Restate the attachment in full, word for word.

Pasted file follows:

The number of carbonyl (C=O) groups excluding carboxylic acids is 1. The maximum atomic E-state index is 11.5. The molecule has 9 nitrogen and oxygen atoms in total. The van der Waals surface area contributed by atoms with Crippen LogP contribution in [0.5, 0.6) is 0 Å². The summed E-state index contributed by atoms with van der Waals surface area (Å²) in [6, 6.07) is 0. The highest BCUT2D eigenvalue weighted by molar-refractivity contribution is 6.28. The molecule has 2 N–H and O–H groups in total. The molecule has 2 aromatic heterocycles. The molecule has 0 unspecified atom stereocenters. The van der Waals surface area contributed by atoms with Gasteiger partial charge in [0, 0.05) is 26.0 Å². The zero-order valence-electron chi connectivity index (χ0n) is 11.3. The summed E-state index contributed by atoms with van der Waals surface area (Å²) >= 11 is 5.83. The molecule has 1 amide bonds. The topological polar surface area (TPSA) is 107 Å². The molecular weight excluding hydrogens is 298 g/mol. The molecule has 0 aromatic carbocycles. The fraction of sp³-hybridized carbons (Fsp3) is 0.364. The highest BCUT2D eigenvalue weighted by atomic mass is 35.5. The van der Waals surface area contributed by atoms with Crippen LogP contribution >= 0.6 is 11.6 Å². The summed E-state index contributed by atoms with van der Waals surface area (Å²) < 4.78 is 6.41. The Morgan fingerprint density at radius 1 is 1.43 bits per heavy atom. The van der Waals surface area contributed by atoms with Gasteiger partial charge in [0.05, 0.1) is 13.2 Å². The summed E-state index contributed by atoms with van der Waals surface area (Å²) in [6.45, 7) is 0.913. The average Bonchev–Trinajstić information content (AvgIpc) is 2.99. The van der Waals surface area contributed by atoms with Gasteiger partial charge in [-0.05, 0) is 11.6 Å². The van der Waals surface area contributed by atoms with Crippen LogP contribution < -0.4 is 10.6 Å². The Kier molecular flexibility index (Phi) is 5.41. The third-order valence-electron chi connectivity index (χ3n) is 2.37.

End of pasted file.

The number of carbonyl (C=O) groups excluding carboxylic acids is 1. The maximum atomic E-state index is 11.5. The molecule has 9 nitrogen and oxygen atoms in total. The van der Waals surface area contributed by atoms with Crippen LogP contribution in [0.5, 0.6) is 0 Å². The summed E-state index contributed by atoms with van der Waals surface area (Å²) in [6, 6.07) is 0. The highest BCUT2D eigenvalue weighted by molar-refractivity contribution is 6.28. The molecule has 2 N–H and O–H groups in total. The molecule has 2 aromatic heterocycles. The molecule has 0 unspecified atom stereocenters. The van der Waals surface area contributed by atoms with Gasteiger partial charge in [0, 0.05) is 26.0 Å². The zero-order valence-electron chi connectivity index (χ0n) is 11.3. The summed E-state index contributed by atoms with van der Waals surface area (Å²) >= 11 is 5.83. The molecule has 1 amide bonds. The topological polar surface area (TPSA) is 107 Å². The molecular weight excluding hydrogens is 298 g/mol. The molecule has 0 aromatic carbocycles. The fraction of sp³-hybridized carbons (Fsp3) is 0.364. The highest BCUT2D eigenvalue weighted by atomic mass is 35.5. The van der Waals surface area contributed by atoms with Crippen LogP contribution >= 0.6 is 11.6 Å². The summed E-state index contributed by atoms with van der Waals surface area (Å²) < 4.78 is 6.41. The Morgan fingerprint density at radius 1 is 1.43 bits per heavy atom. The van der Waals surface area contributed by atoms with Gasteiger partial charge in [0.05, 0.1) is 13.2 Å². The summed E-state index contributed by atoms with van der Waals surface area (Å²) in [6.45, 7) is 0.913. The average Bonchev–Trinajstić information content (AvgIpc) is 2.99. The van der Waals surface area contributed by atoms with Gasteiger partial charge in [-0.05, 0) is 11.6 Å². The van der Waals surface area contributed by atoms with Crippen LogP contribution < -0.4 is 10.6 Å². The Kier molecular flexibility index (Phi) is 5.41. The third-order valence-electron chi connectivity index (χ3n) is 2.37.